“Light my fire”, sings Jim Morrison. Yes please. Bosch Dreams lights up our imagination.
• The inspiration for the final scene of the show came during a trip of Gypsy’s to her family’s farm in Massachusetts. She was hanging laundry on a clothesline. There wasn’t anyone for miles around her.
- Natasha started performing professionally when she was nine.
- The artists researched their family history for almost a year. Prior to this research, many among them weren’t aware of the dark pasts of some of their ancestors.
- Hugo hadn’t ever hung a piece of laundry on a clothesline before this creation.
- Julien and Emilie are married.
- The aerial scene symbolises determination, resilience, and sisterhood. It tells the story of two women who, at a specific moment during their lives, decided to take a leap to live the way they wanted to live. The choice first caused them incredible loneliness, but proved emancipating and liberating as they opened up to the world and took part in a global movement.
- Jérémi is the most agile of all on stage and the clumsiest of all offstage.
- Three doors were destroyed during the show creation.
- Vincent studied to be a baker.
- Julien has performed in several other 7 Fingers shows: Traces, PSY, Amuse, and Queen of the Night.
- The carrousel in the final scene is a time machine for Natasha. Every room that she visits represents a specific era inspired by the lives of her ancestors. Through the juggling balls, she is able to delve into different memories.
Philip CHBEEB & and Hokuto KONISHI, from AXYZM are Movement Design Collaborators on the show
How does your own work relate to the work of the 7 Fingers?
Phillip: What the 7 Fingers does really well is not only capture the human side of a circus performer but, with a kind of minimalist approach, they strip away all the things that are in excess and actually leave the barebones, personal side of a human’s life. The personal side of very simple set pieces can transform into this huge meaning. In a similar way, we like to take everyday objects and things that are relatable to people and transform those things into things that are greater, or more interesting, than they would be. In that way we found a commonality in just transforming minimal things with only eight cast members and three walls, like, “How can you take this and transform it into something beautiful?”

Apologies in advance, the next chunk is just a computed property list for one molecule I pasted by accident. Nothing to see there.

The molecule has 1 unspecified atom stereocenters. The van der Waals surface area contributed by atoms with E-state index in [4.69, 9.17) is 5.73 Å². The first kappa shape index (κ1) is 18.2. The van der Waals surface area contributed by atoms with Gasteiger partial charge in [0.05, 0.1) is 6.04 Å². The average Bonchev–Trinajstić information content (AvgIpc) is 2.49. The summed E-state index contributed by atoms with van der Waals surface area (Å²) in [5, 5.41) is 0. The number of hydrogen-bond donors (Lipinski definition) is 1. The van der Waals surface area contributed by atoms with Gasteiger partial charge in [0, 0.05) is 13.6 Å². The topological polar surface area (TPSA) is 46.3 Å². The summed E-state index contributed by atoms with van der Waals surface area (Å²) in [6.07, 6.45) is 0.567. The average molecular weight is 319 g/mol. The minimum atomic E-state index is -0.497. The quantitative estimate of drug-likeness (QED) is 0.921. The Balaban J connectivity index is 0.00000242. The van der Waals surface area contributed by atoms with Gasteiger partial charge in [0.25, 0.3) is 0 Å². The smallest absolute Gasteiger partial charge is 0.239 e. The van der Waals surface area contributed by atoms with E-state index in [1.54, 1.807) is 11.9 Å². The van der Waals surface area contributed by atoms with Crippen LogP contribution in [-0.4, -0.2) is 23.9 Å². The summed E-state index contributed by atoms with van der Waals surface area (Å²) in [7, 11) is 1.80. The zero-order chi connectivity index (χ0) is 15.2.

What has struck you during this experience?
Hokuto: Now, especially with the media and the social media and the pace going faster, I feel like the point where [some] give up is a lot quicker. With circus artists of this level, they all have this incredible level of craft and they just have this understanding of, “All right, you have to do it a million times first before you say anything.” If everyone had this mindset, the dance craft would definitely grow. I really would want dancers and people who haven’t really seen circus to see the 7 Fingers show [to see] the marriage of dance and circus, where it’s not just the tricks and acts, but it’s all the in-betweens.
Phillip: The way the circus artists of Reversible are willing to delve into our craft just as much as with their own is a really rare thing that we don’t always see in the industry. It was really refreshing to see open artists tackling everything we threw at them.
What are your thoughts on the role of the artists during this creation?
Phillip: One of my favourite things about the 7 Fingers’ approach—and it seems like such a unique way of approaching theater and circus—was the amount of attention that they bring to the artists themselves. I think very often the artist kind of gets hidden behind this enormous production which I think is great sometimes but what you lose is that fact that audience members are people and that they’re watching other people and having a connection. This is something that I think 7 Fingers does extremely well, so when you’re watching one of these performances you’re not just seeing some creature that does something amazing and jumping through, but you’re also seeing yourself in those people. I think it has that extra inspiration for the audience member to be like, “You know what? There’s more I can do with my life and what goes on in my life than I thought.”
Hokuto: The fact that you understand the performers are humans, and just simple things like, “Oh, they’re walking— I can walk! They’re leaning on the wall—I can lean on the wall!” and then when they do the things that are amazing it just enhances it even more because it’s brought the audience down to a human level rather than just going in to see some tricks. Tricks wise all the cast members have something amazing to offer. I love that with the 7 Fingers they’re able to coat that in a very human way.